Small students take a gardening lesson to create the “bee house” –

from Francesco Sellari

In the Segantini Park in Milan, the first flower house to help bees: hundreds of plants and shrubs where insects can continue their pollination work

A small flowering oasis was born in Segantini Park in Milan to help bees. These insects, which are so important for agricultural production and are so endangered due to the effects of climate change and the use of chemicals for conventional agriculture, need flowers to find shelter and to continue their basic pollination work. Also, 100 boys and girls from Convitto Longoni School spent a morning outdoors planting lavender, fillarea and strawberry trees. An oasis with plants and shrubs to attract and protect the various species of insects such as bees, butterflies, bumble bees.


“The children who come to have this experience live in this area. With days like this, we want to push them even more to love their park and to become protagonists of sustainability, the angels of biodiversity,” says Alberto Fiorio, teacher at The boys and girls also attended an environmental education lesson they held received as a gift 100 seedlings and 100 bags of plant and wildflower seeds. In this way, they will be able to recreate “oases of biodiversity” even on the balconies and in the gardens of their homes. And 8 garden sets were given to the school to put what they learned into practice. “We are very pleased to have had this opportunity – adds Alessandra Di Marco, also a teacher at Longoni – It is an experience that captures many interdisciplinary aspects of the educational programs we face. This journey began with Earth Day and will certainly not end here. ”The one built by the students at the Longoni boarding school is the first” Casa dei Fiori Colussi “.

The risk of decline

The bee and butterfly population is dangerously declining. It is estimated that in Europe it is one risks about a third of the population Overall. On the quay are habitat degradation, the massive use of pesticides, parasites, diseases and of course climate change. According to data from the Ispra 2021 report, more than 75% of the main agricultural crops and about 9 out of 10 wild plants use pollinating animals to transfer pollen and ensure the reproduction of the species. In Europe, 78% of wild flower species and 84% of cultivated species are at least partially dependent on insects for seed production. More general, up to 8% of current global fruit and vegetable production can be directly attributed to pollinators. We are talking about 15 billion euros in terms of annual agricultural production for Europe alone. The one guaranteed by pollinators is therefore a basic ecosystem service with an estimated value of about $ 153 billion worldwide, of which about 26 in Europe alone and about 3 in Italy. In the collective imagination, the Italian gastronomic tradition is good and healthy food, produced by quality agriculture in harmony with the environment and the territory, recalled Massimo Crippa, commercial director of the Colussi Group. “Concepts that speak to us about the history of our country, but which are as current and modern as ever. This project has a strong symbolic and formative value, as it is primarily aimed at the new generations, our future. “Partners in the initiative in Milan are AzzeoCO2, a company specializing in green redevelopment projects, Italia Nostra and Segantini Park Association.” Through planting of new plants, mainly honey-bearing, which are to nourish the pollinating insects, we act to ensure the balance of the ecosystem – says Annalisa Corrado, head of Innovative Projects in AzzeroCO2 – A project that we pay special attention to, also considering the involvement of students and schoolchildren, because among the goals of our work is also to convey and strengthen in the new generations respect for the environment we live in and the importance of its protection ». The next Case dei Fiori is born in Rome and Bologna.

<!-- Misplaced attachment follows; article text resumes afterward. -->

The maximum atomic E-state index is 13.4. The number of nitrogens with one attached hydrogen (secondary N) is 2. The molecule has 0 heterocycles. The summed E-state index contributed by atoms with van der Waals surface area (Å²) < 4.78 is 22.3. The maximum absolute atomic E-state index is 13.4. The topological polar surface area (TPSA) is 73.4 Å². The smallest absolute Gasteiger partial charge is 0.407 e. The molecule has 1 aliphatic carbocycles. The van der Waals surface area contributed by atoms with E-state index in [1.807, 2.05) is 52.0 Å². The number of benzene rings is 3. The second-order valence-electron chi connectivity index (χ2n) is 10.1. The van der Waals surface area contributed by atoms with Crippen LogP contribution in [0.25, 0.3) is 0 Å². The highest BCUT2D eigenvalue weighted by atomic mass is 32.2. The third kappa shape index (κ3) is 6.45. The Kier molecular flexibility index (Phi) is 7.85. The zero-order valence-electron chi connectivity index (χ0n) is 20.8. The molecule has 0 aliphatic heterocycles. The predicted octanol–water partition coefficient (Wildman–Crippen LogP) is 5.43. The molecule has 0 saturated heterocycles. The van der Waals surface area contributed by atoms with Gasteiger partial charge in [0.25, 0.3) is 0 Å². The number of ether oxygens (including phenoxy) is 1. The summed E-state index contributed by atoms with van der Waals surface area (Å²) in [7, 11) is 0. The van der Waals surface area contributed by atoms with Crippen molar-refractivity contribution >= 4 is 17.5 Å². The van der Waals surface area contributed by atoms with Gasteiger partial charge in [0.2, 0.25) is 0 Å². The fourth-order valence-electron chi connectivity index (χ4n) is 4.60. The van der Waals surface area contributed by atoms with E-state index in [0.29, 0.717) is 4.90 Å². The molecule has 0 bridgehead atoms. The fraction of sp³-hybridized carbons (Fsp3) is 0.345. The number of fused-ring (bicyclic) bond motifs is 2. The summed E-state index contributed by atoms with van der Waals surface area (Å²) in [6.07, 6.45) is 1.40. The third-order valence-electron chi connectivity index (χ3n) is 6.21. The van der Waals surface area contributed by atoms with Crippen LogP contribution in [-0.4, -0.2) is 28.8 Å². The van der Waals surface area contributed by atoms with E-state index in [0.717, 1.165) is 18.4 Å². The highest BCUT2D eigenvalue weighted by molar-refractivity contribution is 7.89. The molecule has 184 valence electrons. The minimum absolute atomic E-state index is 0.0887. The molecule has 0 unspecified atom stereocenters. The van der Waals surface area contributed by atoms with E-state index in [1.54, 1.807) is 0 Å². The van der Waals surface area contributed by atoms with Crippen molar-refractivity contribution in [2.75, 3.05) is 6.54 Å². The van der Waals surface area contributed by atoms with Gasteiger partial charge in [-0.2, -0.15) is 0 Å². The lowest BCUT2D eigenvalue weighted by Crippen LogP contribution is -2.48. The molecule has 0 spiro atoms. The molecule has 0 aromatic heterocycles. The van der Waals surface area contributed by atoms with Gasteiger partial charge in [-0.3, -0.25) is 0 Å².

13 May 2022 (change 13 May 2022 | 09:31)

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